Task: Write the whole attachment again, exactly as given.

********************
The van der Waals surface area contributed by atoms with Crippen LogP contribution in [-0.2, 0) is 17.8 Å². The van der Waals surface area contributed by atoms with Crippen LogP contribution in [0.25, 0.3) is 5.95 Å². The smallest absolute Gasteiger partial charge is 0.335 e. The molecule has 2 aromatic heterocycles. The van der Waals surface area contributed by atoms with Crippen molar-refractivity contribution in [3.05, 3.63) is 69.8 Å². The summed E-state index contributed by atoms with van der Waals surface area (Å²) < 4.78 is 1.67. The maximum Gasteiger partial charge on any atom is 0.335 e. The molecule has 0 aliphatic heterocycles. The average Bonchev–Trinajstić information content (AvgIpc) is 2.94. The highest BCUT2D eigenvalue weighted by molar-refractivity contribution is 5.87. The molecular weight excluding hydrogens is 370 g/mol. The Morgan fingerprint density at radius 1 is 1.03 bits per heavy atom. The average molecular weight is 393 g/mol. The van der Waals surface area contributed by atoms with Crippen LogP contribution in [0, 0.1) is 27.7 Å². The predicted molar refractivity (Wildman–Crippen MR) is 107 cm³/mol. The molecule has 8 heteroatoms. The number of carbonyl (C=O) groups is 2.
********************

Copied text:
The van der Waals surface area contributed by atoms with Crippen LogP contribution in [-0.2, 0) is 17.8 Å². The van der Waals surface area contributed by atoms with Crippen LogP contribution in [0.25, 0.3) is 5.95 Å². The smallest absolute Gasteiger partial charge is 0.335 e. The molecule has 2 aromatic heterocycles. The van der Waals surface area contributed by atoms with Crippen molar-refractivity contribution in [3.05, 3.63) is 69.8 Å². The summed E-state index contributed by atoms with van der Waals surface area (Å²) < 4.78 is 1.67. The maximum Gasteiger partial charge on any atom is 0.335 e. The molecule has 0 aliphatic heterocycles. The average Bonchev–Trinajstić information content (AvgIpc) is 2.94. The highest BCUT2D eigenvalue weighted by molar-refractivity contribution is 5.87. The molecular weight excluding hydrogens is 370 g/mol. The Morgan fingerprint density at radius 1 is 1.03 bits per heavy atom. The average molecular weight is 393 g/mol. The van der Waals surface area contributed by atoms with Crippen LogP contribution in [0, 0.1) is 27.7 Å². The predicted molar refractivity (Wildman–Crippen MR) is 107 cm³/mol. The molecule has 8 heteroatoms. The number of carbonyl (C=O) groups is 2.